Paul Wolfowitz will run the Defense Department.
Domestic policy will swing further right. A re-election would strengthen the
White House's hand on issues that even many congressional Republicans have a
hard time accepting, such as the assault on civil liberties. Bush will seek to
push "Patriot II" through Congress, giving the Justice Department and the FBI
powers to inspect mail, eavesdrop on phone conversations and e-mail, and examine
personal medical records, insurance claims, and bank accounts. MORE: http://www.robertreich.org/reich/20040401.asp
Just published: "Progressive Solutions for Challenging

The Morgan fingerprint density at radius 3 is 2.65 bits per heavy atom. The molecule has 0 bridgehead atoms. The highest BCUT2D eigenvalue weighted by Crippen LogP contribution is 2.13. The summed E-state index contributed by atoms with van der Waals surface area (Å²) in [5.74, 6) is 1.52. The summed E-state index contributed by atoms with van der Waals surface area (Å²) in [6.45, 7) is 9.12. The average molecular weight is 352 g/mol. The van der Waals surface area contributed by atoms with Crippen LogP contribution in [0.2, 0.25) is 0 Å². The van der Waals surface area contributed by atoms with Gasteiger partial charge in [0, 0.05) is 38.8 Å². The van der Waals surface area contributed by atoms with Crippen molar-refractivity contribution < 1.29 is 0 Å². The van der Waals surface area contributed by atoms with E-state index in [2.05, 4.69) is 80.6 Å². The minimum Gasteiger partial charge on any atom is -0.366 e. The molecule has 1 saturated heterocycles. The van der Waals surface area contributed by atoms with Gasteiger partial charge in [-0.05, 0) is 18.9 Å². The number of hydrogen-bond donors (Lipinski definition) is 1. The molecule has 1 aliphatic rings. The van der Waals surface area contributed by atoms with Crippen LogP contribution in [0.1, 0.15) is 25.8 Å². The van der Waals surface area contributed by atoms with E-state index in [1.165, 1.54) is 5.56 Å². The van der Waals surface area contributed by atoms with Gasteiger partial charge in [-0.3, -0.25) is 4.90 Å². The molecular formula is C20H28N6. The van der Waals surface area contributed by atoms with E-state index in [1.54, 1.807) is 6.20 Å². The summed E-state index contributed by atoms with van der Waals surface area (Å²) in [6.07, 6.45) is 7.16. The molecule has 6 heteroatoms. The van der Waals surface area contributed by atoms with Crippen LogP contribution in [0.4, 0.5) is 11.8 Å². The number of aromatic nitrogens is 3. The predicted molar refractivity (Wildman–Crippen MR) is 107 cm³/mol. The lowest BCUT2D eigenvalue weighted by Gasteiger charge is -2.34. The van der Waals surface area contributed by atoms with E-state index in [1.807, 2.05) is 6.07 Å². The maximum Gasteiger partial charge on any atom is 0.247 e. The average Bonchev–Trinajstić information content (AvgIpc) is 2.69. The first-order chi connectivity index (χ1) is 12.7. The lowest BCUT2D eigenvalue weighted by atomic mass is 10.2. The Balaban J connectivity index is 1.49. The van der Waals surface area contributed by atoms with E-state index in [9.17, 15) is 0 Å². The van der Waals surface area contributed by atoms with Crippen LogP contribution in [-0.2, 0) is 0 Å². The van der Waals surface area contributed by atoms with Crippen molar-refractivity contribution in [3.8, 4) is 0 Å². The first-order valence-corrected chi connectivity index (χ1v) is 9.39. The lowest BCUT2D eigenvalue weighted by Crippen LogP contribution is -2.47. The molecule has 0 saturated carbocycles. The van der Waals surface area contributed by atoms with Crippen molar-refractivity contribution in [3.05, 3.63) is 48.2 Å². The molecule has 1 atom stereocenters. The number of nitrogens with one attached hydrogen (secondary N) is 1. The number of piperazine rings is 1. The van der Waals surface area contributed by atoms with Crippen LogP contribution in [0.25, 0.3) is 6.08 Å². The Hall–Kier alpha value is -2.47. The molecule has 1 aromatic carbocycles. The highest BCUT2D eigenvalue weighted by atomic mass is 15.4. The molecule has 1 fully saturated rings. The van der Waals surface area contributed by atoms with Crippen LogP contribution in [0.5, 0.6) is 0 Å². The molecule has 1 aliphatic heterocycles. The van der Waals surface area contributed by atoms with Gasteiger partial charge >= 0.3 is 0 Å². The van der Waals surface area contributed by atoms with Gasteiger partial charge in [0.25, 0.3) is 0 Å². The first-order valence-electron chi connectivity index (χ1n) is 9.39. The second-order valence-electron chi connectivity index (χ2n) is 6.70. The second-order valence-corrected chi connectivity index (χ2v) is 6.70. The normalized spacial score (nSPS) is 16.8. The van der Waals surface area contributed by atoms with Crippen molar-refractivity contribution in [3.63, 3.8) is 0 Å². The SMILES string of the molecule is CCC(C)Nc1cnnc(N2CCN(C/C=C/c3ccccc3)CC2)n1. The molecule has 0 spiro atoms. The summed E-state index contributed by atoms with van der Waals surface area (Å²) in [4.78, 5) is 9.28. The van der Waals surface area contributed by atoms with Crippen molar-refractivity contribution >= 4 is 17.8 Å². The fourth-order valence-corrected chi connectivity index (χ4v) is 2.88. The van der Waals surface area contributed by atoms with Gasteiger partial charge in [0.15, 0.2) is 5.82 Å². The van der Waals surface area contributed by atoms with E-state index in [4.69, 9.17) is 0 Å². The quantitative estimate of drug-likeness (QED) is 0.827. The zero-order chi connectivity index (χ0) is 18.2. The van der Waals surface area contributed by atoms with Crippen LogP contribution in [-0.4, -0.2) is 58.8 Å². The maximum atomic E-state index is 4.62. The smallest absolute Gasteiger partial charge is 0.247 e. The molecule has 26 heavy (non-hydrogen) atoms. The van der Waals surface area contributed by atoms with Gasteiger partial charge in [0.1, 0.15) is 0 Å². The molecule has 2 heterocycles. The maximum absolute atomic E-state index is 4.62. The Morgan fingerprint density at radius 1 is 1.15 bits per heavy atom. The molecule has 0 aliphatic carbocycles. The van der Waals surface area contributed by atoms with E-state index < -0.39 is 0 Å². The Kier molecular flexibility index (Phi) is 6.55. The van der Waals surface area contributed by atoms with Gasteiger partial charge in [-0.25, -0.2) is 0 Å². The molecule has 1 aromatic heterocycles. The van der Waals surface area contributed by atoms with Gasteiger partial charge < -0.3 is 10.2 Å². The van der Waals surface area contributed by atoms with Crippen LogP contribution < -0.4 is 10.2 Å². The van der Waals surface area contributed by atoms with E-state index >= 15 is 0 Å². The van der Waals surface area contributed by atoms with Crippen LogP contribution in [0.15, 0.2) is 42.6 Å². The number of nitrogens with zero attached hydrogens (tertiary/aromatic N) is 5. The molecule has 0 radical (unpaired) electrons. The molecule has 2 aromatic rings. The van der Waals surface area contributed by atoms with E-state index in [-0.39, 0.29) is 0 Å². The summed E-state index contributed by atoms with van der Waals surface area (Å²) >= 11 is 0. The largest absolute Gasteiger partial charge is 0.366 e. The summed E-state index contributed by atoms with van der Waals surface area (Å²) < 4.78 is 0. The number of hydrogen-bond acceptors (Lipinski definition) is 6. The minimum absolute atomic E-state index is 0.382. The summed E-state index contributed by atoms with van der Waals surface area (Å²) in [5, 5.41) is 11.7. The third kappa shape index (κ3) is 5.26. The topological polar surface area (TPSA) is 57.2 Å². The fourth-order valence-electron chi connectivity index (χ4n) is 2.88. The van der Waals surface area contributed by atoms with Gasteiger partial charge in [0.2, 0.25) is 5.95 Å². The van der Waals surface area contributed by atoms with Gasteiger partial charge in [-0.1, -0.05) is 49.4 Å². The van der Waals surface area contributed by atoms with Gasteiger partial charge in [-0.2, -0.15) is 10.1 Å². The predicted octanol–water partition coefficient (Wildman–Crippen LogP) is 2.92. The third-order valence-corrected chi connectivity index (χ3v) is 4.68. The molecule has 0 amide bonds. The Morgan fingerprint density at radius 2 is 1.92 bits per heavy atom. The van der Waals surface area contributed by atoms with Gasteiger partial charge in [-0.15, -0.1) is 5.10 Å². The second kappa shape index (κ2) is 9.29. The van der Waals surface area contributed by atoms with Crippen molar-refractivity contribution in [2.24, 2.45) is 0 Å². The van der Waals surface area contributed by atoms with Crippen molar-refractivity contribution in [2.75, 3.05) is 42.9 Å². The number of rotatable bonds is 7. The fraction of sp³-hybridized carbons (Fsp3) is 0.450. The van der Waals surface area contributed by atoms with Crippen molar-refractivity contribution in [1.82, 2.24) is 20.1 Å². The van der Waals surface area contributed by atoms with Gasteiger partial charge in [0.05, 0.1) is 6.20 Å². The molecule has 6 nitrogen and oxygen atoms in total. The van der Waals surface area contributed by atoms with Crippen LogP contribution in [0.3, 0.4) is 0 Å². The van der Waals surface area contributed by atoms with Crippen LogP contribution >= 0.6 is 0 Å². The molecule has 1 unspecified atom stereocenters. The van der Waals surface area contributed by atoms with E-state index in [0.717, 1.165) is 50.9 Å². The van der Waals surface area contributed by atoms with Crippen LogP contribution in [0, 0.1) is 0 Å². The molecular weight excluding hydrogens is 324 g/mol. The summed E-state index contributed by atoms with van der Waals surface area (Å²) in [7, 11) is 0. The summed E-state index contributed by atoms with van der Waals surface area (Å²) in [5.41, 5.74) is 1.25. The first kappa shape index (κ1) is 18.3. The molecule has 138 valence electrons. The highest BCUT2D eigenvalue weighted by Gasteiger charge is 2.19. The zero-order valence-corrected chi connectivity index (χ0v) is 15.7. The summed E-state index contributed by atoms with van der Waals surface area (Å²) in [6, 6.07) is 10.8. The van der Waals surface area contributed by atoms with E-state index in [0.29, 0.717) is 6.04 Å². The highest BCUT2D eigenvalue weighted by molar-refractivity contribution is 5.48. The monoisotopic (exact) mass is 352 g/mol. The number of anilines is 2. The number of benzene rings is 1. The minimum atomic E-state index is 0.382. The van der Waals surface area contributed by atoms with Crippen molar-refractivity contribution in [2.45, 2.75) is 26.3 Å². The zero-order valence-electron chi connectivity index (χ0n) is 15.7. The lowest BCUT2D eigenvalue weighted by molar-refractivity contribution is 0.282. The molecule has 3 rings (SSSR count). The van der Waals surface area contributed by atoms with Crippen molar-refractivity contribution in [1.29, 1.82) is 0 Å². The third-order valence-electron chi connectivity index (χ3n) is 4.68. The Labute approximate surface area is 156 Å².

Times", including one from your humble host, in
the September '04 issue of the Eldorado
As a Web posting to this article says: Funniest,
truest description of recent history to date. http://www.inthesetimes.com/site/main/article/979/
Culture > August 26, 2004
We're Not in Lake Wobegon Anymore
How did the Party of Lincoln and Liberty transmogrify into the
party of Newt Gingrich's evil spawn and their Etch-A-Sketch president,
a dull and rigid man, whose philosophy is a jumble of badly sutured
body parts trying to walk?
Something has gone seriously haywire with the Republican
Party. Once, it was the party of pragmatic Main Street businessmen
in steel-rimmed spectacles who decried profligacy and waste, were
devoted to their communities and supported the sort of prosperity
that raises all ships. They were good-hearted people who vanquished
the gnarlier elements of their party, the paranoid Roosevelt-haters,
the flat Earthers and Prohibitionists, the antipapist antiforeigner
element. The genial Eisenhower was their man, a genuine American